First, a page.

All RWA chapters want their contests to be helpful, not crushing.

About getting your money’s worth; the cost of entering contests hasn’t gone up
much in the last few years, even though the cost of postage sure has, and more
than once. Don’t forget when you pay that entry fee, a good bit comes out of it to
forward your chapters to a judge, and then back to the coordinator. Your SASE
is only used to send it and the scores back to you. Few chapters have enough
members to make a dent in the number of published and unpublished judges
they will need. There is also the cost of printing up score sheets, and other odds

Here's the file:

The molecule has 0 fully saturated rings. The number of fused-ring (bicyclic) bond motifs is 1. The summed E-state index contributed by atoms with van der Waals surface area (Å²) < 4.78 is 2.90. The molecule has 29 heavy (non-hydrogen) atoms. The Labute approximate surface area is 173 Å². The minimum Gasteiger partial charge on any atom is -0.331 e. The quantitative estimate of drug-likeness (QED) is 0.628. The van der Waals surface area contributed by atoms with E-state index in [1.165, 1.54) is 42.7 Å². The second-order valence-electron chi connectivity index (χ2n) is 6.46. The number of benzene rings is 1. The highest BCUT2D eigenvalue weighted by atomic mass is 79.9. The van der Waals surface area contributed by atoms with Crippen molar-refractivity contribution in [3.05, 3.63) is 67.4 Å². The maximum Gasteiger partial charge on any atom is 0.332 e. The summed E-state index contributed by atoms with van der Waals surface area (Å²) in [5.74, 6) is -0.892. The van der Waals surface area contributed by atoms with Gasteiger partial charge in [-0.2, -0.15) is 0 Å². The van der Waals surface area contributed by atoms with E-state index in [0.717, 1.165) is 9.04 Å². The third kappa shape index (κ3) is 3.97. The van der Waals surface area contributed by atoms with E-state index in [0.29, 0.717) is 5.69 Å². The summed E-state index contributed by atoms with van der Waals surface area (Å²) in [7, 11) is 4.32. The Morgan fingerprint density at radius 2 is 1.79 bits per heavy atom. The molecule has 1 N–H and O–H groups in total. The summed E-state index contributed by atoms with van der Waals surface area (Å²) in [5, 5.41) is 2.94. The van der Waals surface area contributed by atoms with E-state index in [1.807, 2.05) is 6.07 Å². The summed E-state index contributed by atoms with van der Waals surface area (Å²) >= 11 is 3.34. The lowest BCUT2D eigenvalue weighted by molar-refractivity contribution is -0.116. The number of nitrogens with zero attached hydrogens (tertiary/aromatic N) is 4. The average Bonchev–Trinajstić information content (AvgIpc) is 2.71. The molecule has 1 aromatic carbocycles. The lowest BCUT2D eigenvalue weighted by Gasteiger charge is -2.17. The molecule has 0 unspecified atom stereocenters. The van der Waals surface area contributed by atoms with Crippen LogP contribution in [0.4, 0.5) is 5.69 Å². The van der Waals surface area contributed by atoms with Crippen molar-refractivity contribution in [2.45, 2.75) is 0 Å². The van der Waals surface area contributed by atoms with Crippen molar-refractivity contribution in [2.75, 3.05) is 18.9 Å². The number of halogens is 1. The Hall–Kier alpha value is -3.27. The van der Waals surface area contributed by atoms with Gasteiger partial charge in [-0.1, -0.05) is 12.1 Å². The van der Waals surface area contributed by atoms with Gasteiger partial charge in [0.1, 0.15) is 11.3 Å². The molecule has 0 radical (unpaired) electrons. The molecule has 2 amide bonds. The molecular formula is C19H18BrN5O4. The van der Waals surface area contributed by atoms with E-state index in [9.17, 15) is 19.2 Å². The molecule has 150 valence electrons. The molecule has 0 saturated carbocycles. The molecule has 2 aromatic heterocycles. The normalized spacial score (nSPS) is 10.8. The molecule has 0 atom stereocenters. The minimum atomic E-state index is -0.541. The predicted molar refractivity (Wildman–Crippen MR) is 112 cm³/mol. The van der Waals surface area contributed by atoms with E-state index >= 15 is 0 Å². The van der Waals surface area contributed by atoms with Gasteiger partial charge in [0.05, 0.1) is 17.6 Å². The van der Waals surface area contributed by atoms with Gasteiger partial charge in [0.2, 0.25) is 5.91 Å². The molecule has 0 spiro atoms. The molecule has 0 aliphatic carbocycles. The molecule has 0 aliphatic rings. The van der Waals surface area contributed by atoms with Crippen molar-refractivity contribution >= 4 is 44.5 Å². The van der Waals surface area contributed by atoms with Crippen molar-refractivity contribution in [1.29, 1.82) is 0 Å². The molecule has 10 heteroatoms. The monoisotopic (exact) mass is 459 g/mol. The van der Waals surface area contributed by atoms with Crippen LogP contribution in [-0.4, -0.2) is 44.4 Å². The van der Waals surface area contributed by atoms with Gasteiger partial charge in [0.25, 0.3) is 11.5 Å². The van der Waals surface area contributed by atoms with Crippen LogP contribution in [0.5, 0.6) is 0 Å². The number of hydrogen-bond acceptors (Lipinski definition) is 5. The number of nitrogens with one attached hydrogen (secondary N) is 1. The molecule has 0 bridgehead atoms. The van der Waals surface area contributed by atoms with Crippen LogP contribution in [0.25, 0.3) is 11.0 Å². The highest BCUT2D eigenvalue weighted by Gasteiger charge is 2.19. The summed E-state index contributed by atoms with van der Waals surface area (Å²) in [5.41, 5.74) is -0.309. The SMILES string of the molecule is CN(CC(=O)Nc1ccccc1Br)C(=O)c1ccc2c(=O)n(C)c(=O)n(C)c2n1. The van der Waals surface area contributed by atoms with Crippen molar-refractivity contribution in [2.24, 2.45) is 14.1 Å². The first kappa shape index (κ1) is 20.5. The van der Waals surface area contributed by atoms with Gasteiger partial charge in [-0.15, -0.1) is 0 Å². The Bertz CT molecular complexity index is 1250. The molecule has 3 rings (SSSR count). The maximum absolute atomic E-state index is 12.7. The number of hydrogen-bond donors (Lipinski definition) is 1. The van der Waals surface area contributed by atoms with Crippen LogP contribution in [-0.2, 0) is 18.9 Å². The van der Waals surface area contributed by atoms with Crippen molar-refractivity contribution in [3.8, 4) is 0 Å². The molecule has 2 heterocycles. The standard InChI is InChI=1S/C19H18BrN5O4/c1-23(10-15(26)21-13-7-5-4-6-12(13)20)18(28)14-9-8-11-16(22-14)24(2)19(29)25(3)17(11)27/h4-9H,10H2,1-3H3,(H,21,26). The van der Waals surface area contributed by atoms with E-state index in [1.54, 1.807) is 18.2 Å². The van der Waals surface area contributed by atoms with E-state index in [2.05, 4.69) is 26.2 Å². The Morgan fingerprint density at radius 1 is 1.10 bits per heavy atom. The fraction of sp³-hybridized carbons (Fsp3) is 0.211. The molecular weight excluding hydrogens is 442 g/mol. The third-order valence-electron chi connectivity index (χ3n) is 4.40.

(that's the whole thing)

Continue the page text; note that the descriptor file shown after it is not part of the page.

and ends.

One last little thing. Don’t forget to send a thank you note to the judge, even if
you get a low score. You can send your thank you note and a SASE to the
contest coordinator, who will gladly forward it. Don’t forget to give her the judge’s
number or name.


Judging  

I know judging is hard, takes a lot of time, and is often a thankless job, but it’s a
privilege too. It means another writer is trusting you to judge her work with the
same care you would your own. As a judge you have the power to encourage or
to shatter. Don’t forget how mighty the word is, or how delicate a new writer’s
ego can be. Also remember that written words don't allow the reader to hear
your teasing tone or see your smile.

That doesn’t mean to give only good scores, or to say you like how a story is
handled when you see plot problems and cardboard characters. That isn’t going